For more, make sure to check out our dedicated business section.

Sunday, 28 November 2021

Could Croatian Term Prosek Finally be Protected by European Commission?

November the 28th, 2021 - Could the Croatian term Prosek finally be protected by the European Commission (EC) and put an end to the dispute between Croatia and neighbouring Italy?

As Morski writes, On Friday, November the 26th, 2021, State Secretary Tugomir Majdak, in the presence of Member of the European Parliament Tonino Picula, participated in a panel entitled "Croatian quality on the European table - the protection of the traditional term Prosek".

The event brought together Prosek producers, oenologists and legal experts to discuss the course of protection, Croatian and Italian arguments and the problems of producers, and a day later, on November the 27th, from 10:00 to 16:00 on Petar Preradovic Square, a public blind tasting of Prosek and Prosecco was planned, with the shooting of a promotional video about the important and undoubted differences between these two wines, all with the tasting and sale of Prosek made by Croatian producers.

Back in 2013, the Ministry of Agriculture submitted a request to the European Commission for the protection of the traditional Croatian term Prosek, and this year, the European Commission closed the application review process and approved it as well-founded and justified, with an expected objection from an Italian organisation.

In order to advocate for successful protection of the Croatian term Prosek at the European level and in order to promote this Croatian wine, a panel was organised at which State Secretary Tugomir Majdak stated:

''I'm satisfied with the development of events in the process of the protection of this wine, which is extremely important for all of us in historical, tourist and gastro-oenological terms. I'd like to remind you that relatively recently, we successfully resolved another wine dispute, which was both legally and technically extremely demanding, and then our producers from Istria were given the opportunity to continue marketing the wine "Teran".

In the same way, the Republic of Croatia now has an answer related to Prosek and that's the only way in which our approach can be based in this case because we really have all the professional, historical and legal arguments for its protection. Croatian producers certainly have a legitimate right and expectation to have their products protected, which have all been produced in the traditional way and with full access to the market as their European counterparts have.

Today, Croatia has 31 products with their names registered in the EU with protected designation of origin or protected geographical indication, and is proud of seventeen protected wine designations of origin, six geographical indications on strong alcoholic beverages and one geographical indication of aromatised wine products.

For more, check out Made in Croatia.

Saturday, 27 November 2021

Wine Roads of Jastrebarsko, Samobor, Sv. Ivan Zelina Presented through New Website

27 Nov 2021 - Central Croatia is rightfully getting more and more acclaim as a top-notch travel destination. This is especially true when it comes to its offer of food and wine. Another step in the right direction is the unveiling of the new project Gourmet Tourism – GoWine.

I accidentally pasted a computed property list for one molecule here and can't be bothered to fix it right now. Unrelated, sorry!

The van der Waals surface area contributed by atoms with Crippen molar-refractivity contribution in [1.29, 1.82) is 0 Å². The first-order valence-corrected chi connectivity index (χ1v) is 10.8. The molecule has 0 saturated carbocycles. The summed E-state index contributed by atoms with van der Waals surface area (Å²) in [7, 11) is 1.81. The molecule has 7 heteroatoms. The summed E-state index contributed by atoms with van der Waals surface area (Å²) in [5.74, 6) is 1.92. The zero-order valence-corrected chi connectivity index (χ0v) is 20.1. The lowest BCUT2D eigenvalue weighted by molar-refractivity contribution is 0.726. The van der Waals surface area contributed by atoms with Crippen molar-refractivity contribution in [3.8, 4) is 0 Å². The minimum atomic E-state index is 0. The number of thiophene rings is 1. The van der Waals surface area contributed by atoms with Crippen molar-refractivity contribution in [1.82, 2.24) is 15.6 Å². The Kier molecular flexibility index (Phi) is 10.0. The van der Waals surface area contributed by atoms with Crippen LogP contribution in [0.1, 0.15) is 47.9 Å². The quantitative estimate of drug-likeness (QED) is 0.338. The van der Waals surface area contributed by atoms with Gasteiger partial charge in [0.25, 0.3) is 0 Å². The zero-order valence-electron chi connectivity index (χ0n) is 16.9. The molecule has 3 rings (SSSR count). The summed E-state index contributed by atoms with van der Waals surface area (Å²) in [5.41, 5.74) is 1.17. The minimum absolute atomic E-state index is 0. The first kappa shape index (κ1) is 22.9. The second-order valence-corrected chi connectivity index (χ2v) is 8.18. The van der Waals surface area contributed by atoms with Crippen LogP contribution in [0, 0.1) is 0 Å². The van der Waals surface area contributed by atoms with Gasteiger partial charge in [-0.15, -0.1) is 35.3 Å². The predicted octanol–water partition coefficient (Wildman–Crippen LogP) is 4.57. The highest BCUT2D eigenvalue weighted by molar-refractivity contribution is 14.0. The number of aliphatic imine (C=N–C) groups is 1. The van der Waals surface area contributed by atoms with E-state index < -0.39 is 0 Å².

There are numerous attractive towns, villages, and micro-regions around the Croatian capital Zagreb. Some of them are well known among Croatians, most of them unfairly neglected by international travellers. However, things are changing at a rapid pace and we are seeing an increase in promotional actions uncovering the wonders of Central Croatia. The Gourmet Tourism project is a joint effort by tourism boards of three towns: Sv. Ivan Zelina, Jastrebarsko, and Samobor and aims at promoting the food and wine offer in these three areas. This project is backed by the Zagreb County Tourism Board and authorised by the Croatian Ministry of Tourism and Sports.

Increasing visibility of Jastrebarsko, Samobor, and Sv. Ivan Zelina

The primary goal of the project is to communicate a local offer of authentic food and wine more clearly and efficiently by creating interactive and printed maps, a promotional website (www.gowine.hr), WebVR app, as well as to give the project its own recognisable visual identity. The most attractive parts of all these three areas covered in the project are their wine roads. Using stylised maps, the users will now have an easy time navigating them. The locations of numerous local wineries and countryside estates offering quality, authentic bites and sips are now there for all to find and enjoy. With plenty to explore in the area, the creators of the maps had their hands full at selecting those local businesses that will represent the area well.

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The presentation of the project itself took place at the beautiful Mirnovec Ethno Farm. While there was plenty of information to go through, representatives of the three tourism boards and their associates kept the protocol dynamic and interesting. With plenty of mouth-watering local food and delicious wine, all gathered members of the press were able to taste for themselves exactly what wonders lie in the vicinity of Zagreb. Well-known names of the Croatian food and wine scene: Mr. Bakalovic, Mr. Spicek, and Mr. Spiranec created a lunch menu perfect for showcasing the finest this region has to offer. 

So, next time you get a chance, make sure to explore the areas of Jastrebarsko, Samobor, and Sv. Ivan Zelina. With gowine.hr and all the local information one click away, you now officially have no excuse not to do so. Just make sure you go hungry and thirsty.

For all the tourism information in Croatia, do not miss Total Croatia